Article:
Charles Baudelaire’s Fleurs du mal (The Flowers of Evil) was first published in 1857, but neither of the first two editions included the six poems known as Pièces condamnées (The Banned Poems), which were omitted at the demand of the French government censors. The ‘forbidden’ poems (‘Lesbos’, ‘Femmes damnées (à la pâle clarté)’, ‘Le Léthé’, ‘À celle qui est trop gaie’, ‘Les bijoux’, and ‘Les métamorphoses du vampire’) appeared in print in 1866, but were officially banned in France until the 1940s because of their lesbian and sado-erotic content. This made them particularly attractive to publishers of limited illustrated editions.
Following hard on the heels of his Verlaine illustrations, Daragnès was clearly drawn to the earthiness of these Baudelaire poems, and produced a similarly bold set of woodcuts to illustrate them. Each block was printed in two versions, one in black and one in an orange-red or ‘sanguine’.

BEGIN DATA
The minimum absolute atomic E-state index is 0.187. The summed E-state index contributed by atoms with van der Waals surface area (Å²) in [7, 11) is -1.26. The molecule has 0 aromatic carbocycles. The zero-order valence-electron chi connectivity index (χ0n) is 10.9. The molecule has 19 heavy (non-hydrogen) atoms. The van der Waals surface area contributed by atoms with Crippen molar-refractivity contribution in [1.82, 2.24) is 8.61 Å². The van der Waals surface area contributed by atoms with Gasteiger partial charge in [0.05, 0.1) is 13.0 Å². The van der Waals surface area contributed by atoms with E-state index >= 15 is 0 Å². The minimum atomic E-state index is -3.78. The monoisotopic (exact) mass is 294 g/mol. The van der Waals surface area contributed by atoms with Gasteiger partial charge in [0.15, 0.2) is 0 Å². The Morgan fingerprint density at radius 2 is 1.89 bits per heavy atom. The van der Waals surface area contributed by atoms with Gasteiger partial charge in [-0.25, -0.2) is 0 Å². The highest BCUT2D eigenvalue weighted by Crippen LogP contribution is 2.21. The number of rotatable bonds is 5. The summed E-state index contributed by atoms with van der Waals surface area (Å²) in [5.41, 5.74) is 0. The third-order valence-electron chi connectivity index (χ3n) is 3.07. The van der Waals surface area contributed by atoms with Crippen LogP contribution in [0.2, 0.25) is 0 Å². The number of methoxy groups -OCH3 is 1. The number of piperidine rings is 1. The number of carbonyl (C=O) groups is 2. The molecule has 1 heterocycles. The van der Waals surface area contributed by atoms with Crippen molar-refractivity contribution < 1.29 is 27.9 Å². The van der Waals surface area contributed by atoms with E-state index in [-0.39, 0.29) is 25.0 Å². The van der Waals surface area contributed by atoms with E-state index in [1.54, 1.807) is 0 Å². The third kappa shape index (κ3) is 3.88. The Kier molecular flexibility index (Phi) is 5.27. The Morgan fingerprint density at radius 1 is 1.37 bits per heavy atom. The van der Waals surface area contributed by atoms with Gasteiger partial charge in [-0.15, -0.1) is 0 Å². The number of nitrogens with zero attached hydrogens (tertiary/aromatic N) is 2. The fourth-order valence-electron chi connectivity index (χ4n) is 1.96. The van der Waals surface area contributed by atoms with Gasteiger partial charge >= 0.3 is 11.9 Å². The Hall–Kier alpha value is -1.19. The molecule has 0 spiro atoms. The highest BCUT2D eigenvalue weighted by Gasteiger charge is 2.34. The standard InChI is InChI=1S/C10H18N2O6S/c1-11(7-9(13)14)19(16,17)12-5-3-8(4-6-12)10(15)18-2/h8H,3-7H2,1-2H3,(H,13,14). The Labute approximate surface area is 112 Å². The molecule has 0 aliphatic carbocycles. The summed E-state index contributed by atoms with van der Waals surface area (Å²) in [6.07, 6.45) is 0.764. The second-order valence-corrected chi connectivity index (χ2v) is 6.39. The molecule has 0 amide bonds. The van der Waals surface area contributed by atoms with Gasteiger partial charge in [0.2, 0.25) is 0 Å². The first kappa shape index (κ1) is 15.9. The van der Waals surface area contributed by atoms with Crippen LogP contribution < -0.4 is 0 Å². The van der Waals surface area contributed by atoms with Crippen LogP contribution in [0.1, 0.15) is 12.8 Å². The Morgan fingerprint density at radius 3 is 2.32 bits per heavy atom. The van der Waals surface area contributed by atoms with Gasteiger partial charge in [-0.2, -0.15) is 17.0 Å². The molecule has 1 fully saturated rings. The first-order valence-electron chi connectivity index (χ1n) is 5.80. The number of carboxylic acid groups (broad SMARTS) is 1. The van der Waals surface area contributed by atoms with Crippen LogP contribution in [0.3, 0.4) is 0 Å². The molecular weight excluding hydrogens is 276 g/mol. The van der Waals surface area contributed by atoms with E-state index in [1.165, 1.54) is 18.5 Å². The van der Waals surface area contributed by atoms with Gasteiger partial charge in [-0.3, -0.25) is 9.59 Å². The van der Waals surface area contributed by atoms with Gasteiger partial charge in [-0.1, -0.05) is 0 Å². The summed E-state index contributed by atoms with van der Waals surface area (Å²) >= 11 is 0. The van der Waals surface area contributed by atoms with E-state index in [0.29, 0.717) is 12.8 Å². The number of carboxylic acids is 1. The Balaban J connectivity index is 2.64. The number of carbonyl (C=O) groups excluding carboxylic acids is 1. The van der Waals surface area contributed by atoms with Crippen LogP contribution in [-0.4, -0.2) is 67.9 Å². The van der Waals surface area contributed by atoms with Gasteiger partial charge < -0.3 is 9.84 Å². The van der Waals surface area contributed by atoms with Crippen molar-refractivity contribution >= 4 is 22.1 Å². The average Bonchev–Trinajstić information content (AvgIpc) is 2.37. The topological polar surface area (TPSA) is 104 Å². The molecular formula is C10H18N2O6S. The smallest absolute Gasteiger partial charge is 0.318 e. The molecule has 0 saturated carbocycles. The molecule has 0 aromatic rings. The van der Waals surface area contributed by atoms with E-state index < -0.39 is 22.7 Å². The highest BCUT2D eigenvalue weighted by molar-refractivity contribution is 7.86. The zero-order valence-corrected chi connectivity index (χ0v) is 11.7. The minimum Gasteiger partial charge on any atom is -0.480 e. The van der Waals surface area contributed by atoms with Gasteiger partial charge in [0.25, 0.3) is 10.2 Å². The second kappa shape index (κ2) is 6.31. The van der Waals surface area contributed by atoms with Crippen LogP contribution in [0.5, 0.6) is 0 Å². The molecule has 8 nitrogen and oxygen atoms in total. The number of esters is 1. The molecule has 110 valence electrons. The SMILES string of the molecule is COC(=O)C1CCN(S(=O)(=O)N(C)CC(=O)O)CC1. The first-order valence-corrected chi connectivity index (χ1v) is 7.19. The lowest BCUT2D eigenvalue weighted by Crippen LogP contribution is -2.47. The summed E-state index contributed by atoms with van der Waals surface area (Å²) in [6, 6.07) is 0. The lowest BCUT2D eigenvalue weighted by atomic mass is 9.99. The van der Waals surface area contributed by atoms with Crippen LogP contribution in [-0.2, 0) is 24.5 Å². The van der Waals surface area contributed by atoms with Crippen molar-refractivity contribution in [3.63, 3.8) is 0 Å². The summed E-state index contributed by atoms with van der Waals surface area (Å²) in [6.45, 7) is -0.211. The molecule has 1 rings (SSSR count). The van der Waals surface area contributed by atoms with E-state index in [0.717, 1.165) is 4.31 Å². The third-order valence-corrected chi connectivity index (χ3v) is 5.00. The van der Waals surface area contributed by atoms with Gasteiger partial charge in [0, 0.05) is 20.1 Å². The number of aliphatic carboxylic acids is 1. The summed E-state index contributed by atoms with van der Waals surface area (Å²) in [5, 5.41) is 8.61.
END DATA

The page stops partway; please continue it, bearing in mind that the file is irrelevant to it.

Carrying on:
The edition consisted of 250 copies, of which thirty included both colour versions, and an additional twelve one of the original drawings. Again self-published, the imprint of Chez Leharanger-Coq, Paris, continues the ‘bold rooster’ theme.